Chapter four of NT Wright’s, The Resurrection of the Son of God, is a very, very long read, all 76 pages of it. It deals with only one subject: the views of Jews living in the period of time between the Old and New Testament eras regarding an after-life. Below are excerpts:
NT Wright, page 129:
Jews, it used to be said, believed in resurrection, while Greeks believed in immortality. Like most half-truths, this one is as misleading as it is informative, if not more so. If the Bible offers a spectrum of belief about life after death, the second-Temple period provides something more like an artist’s palette: dozes of options, with different ways of describing similar positions and similar ways of describing different ones. The more texts and tombstones we study, the more there seem to be. Almost any position one can imagine on the subject appears to have been espoused by some Jews somewhere in the period between the Maccabean crisis and the writing of the Mishnah, roughly 200 BC to AD 200.
And yet. The old half-truth had got hold of something which is in itself quite remarkable. As we have seen, the Bible mostly denies or at least ignores the possibility of a future life, with only a few texts coming out strongly for a different view; but in the second-Temple period the position is more or less reversed. The evidence suggests that by the time of Jesus, roughly in the middle of the period we are now examining, most Jews either believed in some form of resurrection or at least knew that it was standard teaching.
Gary: So what happened? Did God just forget to mention the concept of an after-life in the first 2/3 of the Old Testament? Or did God intentionally withhold, hide, or only occasionally hint of this information for several thousand years, for reasons known only to him, allowing millions of human beings to perish in the torments of Hell without any advance warning?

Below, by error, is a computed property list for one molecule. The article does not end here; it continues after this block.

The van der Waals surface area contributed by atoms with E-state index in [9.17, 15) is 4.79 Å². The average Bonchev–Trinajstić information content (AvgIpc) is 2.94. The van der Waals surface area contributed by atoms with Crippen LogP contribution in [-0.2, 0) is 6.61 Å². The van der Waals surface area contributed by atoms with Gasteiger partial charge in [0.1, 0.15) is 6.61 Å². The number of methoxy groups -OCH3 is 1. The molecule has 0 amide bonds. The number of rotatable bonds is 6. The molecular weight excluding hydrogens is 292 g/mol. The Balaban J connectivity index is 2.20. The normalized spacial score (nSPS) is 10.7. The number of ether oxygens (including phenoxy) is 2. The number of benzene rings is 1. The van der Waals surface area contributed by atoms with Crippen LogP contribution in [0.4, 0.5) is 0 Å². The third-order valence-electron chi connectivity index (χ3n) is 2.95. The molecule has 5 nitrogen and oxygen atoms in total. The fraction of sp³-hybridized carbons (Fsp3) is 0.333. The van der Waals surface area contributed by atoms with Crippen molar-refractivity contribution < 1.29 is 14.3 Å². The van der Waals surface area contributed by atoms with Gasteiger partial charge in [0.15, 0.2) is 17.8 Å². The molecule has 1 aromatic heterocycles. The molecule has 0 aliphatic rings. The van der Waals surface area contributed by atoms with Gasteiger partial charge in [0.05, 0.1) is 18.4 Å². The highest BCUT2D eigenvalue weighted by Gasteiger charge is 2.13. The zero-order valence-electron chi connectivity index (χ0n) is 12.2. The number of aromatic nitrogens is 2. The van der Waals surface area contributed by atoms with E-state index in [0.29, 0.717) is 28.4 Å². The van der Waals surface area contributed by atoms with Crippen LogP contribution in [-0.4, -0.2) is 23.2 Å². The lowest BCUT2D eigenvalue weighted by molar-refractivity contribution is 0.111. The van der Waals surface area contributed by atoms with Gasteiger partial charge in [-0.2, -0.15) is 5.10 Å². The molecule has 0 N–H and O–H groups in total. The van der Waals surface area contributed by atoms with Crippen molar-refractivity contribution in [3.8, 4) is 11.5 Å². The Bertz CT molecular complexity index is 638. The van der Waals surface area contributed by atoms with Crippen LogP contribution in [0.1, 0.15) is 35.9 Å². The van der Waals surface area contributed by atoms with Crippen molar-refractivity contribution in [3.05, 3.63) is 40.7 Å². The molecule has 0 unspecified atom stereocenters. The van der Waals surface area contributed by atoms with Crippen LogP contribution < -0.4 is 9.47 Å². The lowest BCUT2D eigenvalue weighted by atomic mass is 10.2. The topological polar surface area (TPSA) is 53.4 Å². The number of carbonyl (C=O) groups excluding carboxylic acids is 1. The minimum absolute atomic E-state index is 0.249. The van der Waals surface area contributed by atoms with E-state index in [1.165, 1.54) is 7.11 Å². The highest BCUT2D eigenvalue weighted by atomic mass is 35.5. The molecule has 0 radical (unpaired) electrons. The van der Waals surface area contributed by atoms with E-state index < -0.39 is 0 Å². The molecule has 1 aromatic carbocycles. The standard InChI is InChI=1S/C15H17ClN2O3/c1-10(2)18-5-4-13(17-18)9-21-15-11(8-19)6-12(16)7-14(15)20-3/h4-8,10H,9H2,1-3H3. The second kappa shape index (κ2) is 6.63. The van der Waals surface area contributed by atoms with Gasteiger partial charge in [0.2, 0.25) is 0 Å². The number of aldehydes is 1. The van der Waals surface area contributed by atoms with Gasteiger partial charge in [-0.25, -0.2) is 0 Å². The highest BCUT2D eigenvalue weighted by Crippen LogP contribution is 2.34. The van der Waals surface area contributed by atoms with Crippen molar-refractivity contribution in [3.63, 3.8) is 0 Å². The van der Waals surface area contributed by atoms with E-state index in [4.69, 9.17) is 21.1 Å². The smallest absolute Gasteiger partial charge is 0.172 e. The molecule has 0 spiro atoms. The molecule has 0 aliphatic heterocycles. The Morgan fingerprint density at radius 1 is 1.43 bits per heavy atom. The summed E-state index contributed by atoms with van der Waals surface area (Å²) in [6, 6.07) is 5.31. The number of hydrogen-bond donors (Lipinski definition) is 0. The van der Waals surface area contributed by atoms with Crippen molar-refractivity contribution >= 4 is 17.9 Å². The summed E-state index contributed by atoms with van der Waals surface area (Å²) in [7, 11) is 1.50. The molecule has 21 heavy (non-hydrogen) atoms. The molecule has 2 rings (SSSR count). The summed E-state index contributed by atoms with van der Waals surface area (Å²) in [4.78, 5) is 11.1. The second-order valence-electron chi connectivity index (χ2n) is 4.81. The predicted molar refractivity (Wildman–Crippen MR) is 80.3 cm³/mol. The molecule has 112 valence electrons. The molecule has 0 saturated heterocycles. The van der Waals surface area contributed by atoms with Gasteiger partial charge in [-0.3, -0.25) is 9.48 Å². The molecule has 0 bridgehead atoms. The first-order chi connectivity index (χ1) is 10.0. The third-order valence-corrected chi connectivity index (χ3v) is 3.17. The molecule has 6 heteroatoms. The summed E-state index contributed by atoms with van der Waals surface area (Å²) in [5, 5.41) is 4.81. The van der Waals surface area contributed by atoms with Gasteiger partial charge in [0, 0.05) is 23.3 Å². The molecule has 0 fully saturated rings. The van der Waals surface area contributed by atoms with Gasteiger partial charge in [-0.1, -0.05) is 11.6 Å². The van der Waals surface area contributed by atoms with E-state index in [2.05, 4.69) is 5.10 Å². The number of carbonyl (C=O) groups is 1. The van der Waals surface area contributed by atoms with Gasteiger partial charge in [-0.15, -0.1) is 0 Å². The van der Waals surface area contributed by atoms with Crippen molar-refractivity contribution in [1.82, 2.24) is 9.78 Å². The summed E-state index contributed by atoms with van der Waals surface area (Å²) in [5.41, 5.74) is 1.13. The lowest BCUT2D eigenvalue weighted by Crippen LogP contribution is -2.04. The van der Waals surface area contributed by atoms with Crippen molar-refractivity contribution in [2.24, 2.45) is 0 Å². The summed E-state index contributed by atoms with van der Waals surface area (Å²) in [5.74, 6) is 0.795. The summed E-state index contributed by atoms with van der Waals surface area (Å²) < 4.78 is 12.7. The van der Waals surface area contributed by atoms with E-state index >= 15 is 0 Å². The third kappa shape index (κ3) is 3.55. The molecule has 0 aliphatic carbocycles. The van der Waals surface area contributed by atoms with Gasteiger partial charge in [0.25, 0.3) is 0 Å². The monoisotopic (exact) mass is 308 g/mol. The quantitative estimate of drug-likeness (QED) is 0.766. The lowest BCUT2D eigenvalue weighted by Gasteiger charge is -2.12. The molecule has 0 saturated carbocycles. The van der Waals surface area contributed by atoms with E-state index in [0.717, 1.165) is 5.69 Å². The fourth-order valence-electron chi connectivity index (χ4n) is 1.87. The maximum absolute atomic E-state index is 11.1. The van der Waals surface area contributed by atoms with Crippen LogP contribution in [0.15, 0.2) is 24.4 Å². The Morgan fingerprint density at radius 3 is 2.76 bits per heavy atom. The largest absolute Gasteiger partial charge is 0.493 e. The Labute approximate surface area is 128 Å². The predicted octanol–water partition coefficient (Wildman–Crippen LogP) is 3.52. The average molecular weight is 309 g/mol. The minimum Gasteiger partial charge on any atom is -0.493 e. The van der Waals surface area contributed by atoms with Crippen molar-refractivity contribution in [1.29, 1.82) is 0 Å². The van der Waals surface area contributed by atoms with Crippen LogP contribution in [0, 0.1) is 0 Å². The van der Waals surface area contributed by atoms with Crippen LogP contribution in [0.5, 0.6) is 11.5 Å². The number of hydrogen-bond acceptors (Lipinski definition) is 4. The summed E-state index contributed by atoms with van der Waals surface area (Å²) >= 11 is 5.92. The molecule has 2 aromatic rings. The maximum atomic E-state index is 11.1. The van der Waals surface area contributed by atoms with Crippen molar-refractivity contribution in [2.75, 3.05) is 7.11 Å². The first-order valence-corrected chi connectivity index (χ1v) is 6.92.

Or,…was the concept of an after-life simply invented by despondent, oppressed Jews, suffering one disaster after another after the fall of Jerusalem to the Babylonians, struggling to maintain any hope possible,under the boot of one Gentile occupier after another for over 500 years?
NT Wright, page 137:
(Speaking of the first century Sadducees, the aristocratic ruling and priestly class of Jewish society) …Their own supposed explanation (for why they held out against the doctrine of resurrection)—that the doctrine was not to be found in the foundational texts of scripture, namely the Pentateuch—is as we have seen prima facie true; there is nothing remotely like Daniel 12:2-3, Isaiah 26:19, or Ezekiel 37:1-14 to be found either in the Pentateuch or in the whole of the “Former Prophets’ (the historical books from Joshua to Kings). But by the first century, as we shall see, the discovery of ‘resurrection’ texts even in the Torah itself had become a regular occupation of the Pharisees, as it was to become, in a measure, of the Christians also.
Gary: From here, Rev. Wright launches into a lengthy discussion of the concept of resurrection appearing in all sorts of non-canonical Jewish writings during this inter-Testament period, such as I and II Maccabees, I Enoch, the Wisdom of Solomon, Baruch, the writings of Philo, the Testaments of the Twelve Patriarchs, and much more. In these writings the concept of a re-embodied existence occurring after death…and not just after death, but after ‘life after death’…becomes more and more the standard view of most Jews…including Jesus of Nazareth. However, no Jew during this time period believed that the general resurrection of the dead and of the nation of Israel had happened yet. This resurrection would occur sometime in the future. Neither did any Jew of this time period believe that any individual had ever been resurrected in the past; not Adam, not Enoch, not Noah, not Abraham, not Moses, nor Elijah. The idea that an individual would be resurrected prior to the general resurrection of all the “righteous” dead was unthinkable in first century Judaism.
Ok, I get the point Reverend. I would agree: no first century Jew would have believed that a dead man had been resurrected without an enormous amount of proof…like seeing this resurrected dead man with his own two eyes!
But doesn’t the issue of an evolving belief in resurrection…only occurring in the post-exilic era bother Rev. Wright? It doesn’t seem to.
It bothers me.